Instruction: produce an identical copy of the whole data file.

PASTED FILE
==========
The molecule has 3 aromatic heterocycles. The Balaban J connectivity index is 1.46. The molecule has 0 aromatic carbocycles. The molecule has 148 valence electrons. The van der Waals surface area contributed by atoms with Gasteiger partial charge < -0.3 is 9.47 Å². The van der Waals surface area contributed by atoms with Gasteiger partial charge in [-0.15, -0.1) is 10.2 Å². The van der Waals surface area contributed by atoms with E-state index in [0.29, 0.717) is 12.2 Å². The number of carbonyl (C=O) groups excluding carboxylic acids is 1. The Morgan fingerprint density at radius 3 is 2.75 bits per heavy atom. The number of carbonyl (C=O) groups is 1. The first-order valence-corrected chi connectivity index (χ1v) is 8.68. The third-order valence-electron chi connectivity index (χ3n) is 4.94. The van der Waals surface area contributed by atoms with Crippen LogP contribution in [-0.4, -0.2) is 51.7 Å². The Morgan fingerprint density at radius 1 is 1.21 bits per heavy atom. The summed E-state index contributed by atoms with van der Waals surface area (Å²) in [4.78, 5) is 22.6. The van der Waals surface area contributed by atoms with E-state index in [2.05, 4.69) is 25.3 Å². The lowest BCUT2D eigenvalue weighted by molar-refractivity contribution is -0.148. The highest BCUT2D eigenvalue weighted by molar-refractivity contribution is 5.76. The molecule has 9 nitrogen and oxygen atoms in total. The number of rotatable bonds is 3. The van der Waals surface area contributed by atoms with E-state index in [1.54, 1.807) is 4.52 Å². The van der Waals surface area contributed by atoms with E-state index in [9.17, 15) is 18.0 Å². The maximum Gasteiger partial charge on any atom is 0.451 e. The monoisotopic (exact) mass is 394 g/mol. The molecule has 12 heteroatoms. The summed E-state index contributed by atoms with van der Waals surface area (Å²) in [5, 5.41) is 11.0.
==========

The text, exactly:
The molecule has 3 aromatic heterocycles. The Balaban J connectivity index is 1.46. The molecule has 0 aromatic carbocycles. The molecule has 148 valence electrons. The van der Waals surface area contributed by atoms with Gasteiger partial charge < -0.3 is 9.47 Å². The van der Waals surface area contributed by atoms with Gasteiger partial charge in [-0.15, -0.1) is 10.2 Å². The van der Waals surface area contributed by atoms with E-state index in [0.29, 0.717) is 12.2 Å². The number of carbonyl (C=O) groups excluding carboxylic acids is 1. The Morgan fingerprint density at radius 3 is 2.75 bits per heavy atom. The number of carbonyl (C=O) groups is 1. The first-order valence-corrected chi connectivity index (χ1v) is 8.68. The third-order valence-electron chi connectivity index (χ3n) is 4.94. The van der Waals surface area contributed by atoms with Crippen LogP contribution in [-0.4, -0.2) is 51.7 Å². The Morgan fingerprint density at radius 1 is 1.21 bits per heavy atom. The summed E-state index contributed by atoms with van der Waals surface area (Å²) in [4.78, 5) is 22.6. The van der Waals surface area contributed by atoms with E-state index in [2.05, 4.69) is 25.3 Å². The lowest BCUT2D eigenvalue weighted by molar-refractivity contribution is -0.148. The highest BCUT2D eigenvalue weighted by molar-refractivity contribution is 5.76. The molecule has 9 nitrogen and oxygen atoms in total. The number of rotatable bonds is 3. The van der Waals surface area contributed by atoms with E-state index in [1.54, 1.807) is 4.52 Å². The van der Waals surface area contributed by atoms with E-state index in [9.17, 15) is 18.0 Å². The maximum Gasteiger partial charge on any atom is 0.451 e. The monoisotopic (exact) mass is 394 g/mol. The molecule has 12 heteroatoms. The summed E-state index contributed by atoms with van der Waals surface area (Å²) in [5, 5.41) is 11.0.